My Lola

My beautiful grandma

In celebration of International Women’s Day today, I remember my grandmother, Lola Cion – whom I had always looked up to from as far back as I could remember.

Lola, the Filipino word for grandma, had been my role model on independence, confidence, and perseverance. Though she was born into a wealthy family, at the time, women were treated secondary to men, and education after high school was not a priority. Lola and her sisters were some of the few who pursued their college degrees, and it was this time when she met my lolo, whom she would marry at the age of 19 against the wishes of her parents.

When lolo died at a young age, Lola strived to be able to provide for her children. My aunt and mom would tell me stories of how they never saw my Lola break down at lolo’s funeral. She would always wear the strong facade when she was with her young children, and there was only one time when my aunt saw Lola sobbing silently in the middle of the night. Through the years, Lola would raise her children the best way that she could, and she did this with integrity and grace.

I, too, saw this strong composed front, when I was growing up. I hardly saw Lola cry, save for a few times (since family drama is inevitable) when she would hastily dab away tears. Lola was the one who brought the clan together, and I savor the memories of then regularly getting together with cousins, nephews and niece.

Lola was my constant supporter. I fondly remember waking up to the classic Happy Birthday music she would loudly play on the mornings of my and my brother’s birthdays. I miss the way she smiled as she played on the piano. She encouraged me to mingle during parties, cheered for me at school when I danced, clapped for me when I would sing karaoke with my uncle during family gatherings. She was there when I was sick; gave some sense of wisdom to me when I had rifts with a family member; supported me through tough times at the university (thesis days); and she was one who was most proud of all my successes.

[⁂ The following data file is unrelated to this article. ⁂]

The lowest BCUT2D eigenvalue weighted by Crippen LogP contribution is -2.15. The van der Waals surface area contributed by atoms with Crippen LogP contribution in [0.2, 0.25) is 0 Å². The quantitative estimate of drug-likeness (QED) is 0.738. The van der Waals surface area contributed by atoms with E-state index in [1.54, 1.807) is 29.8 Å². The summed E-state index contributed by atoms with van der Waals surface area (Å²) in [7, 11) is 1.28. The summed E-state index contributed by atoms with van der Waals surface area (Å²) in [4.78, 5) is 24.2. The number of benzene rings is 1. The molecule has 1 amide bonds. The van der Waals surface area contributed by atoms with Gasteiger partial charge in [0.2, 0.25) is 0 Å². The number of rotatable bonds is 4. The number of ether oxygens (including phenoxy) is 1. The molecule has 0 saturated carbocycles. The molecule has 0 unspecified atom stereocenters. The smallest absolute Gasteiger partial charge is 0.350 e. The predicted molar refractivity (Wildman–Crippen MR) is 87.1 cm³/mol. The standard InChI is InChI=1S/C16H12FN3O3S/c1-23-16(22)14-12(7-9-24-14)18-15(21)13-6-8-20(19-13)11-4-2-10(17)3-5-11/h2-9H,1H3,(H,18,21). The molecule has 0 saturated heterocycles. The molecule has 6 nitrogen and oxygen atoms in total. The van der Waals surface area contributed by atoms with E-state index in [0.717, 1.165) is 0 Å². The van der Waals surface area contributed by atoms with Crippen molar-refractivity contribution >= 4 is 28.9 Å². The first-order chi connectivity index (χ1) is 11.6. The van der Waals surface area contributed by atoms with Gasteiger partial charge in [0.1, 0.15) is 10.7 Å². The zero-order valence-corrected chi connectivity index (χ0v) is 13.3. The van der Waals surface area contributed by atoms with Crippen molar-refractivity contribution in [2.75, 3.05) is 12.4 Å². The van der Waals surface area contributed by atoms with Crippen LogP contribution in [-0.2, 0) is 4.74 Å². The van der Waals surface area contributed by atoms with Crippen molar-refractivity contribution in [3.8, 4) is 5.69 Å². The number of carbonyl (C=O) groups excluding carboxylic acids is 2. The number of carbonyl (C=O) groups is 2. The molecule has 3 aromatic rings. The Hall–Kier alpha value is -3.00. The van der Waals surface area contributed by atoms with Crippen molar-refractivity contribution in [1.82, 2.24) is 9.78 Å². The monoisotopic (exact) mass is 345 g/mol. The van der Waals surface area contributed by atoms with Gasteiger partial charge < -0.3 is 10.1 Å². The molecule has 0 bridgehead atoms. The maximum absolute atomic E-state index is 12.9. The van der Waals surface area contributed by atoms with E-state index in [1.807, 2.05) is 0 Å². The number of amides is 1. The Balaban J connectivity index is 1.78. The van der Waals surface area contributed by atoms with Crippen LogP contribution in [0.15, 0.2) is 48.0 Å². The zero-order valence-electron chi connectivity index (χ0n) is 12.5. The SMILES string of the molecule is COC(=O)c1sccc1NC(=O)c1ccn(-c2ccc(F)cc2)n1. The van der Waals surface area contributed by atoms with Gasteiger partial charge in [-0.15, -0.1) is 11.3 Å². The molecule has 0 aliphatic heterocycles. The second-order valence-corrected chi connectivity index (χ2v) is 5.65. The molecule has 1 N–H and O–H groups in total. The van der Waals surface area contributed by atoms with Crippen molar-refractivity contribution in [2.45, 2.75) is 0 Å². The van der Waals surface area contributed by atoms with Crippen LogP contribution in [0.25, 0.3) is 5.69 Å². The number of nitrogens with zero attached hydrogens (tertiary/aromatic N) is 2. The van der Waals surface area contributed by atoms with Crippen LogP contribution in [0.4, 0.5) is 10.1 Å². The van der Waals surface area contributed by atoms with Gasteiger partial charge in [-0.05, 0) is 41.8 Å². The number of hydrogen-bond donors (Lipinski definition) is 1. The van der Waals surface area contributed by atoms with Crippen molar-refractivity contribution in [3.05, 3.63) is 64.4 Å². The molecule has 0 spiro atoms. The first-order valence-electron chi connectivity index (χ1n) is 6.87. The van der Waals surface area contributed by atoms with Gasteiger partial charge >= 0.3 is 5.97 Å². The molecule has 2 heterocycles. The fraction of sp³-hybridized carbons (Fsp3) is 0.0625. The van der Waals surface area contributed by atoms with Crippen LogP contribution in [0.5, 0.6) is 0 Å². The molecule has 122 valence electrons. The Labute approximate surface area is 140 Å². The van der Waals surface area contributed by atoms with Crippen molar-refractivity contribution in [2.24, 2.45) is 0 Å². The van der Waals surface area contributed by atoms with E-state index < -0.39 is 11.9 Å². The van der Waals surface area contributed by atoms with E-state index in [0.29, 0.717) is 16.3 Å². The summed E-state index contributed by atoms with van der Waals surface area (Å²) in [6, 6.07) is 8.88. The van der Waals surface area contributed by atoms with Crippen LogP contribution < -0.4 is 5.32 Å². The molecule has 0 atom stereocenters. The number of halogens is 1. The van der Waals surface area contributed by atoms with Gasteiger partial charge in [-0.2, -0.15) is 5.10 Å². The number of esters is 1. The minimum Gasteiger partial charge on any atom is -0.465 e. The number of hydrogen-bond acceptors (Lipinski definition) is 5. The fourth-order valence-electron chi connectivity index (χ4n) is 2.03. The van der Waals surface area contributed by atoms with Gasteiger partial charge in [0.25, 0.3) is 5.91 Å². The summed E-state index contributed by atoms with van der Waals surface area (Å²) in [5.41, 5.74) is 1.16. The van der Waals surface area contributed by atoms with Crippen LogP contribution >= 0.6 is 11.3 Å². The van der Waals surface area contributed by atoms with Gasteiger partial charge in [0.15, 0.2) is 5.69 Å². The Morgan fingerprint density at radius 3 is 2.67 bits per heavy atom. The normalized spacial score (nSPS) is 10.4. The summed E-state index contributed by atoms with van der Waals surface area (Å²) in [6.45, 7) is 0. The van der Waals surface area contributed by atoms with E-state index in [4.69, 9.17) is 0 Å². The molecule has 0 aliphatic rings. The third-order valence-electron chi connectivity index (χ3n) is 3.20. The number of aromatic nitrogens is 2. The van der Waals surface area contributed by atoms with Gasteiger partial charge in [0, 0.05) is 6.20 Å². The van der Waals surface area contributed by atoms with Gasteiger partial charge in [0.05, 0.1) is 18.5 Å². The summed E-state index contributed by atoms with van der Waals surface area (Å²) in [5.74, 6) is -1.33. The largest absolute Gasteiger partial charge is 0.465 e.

My lola is now in heaven. And I tear up as I write this as I miss her so much. I am grateful for having her in my life, and I know she is watching over me every day.

By MrsWayfarer

Living Free and Making a Difference


      1. I believe when a loved one passes on, they connect with us through signs and symbols. It can be through songs they loved or feathers or butterflies. A co-worker told me a story about her dad who passed on. Before he passed on, she’d give him Hershey kisses, and he kept repeating “75 cents.” After he died, she asked him for a sign to know that he was okay. As she was walking, she saw 2 quarters. When she picked them up, she saw that that there was another quarter underneath — and a Hershey kiss.

        Liked by 1 person

      2. That’s beautiful! I agree, they do connect. A few weeks after my grandma died I dreamt of her on a stage, wearing a white dress, beaming at the audience as she danced. I knew then that she was in heaven

        Liked by 1 person

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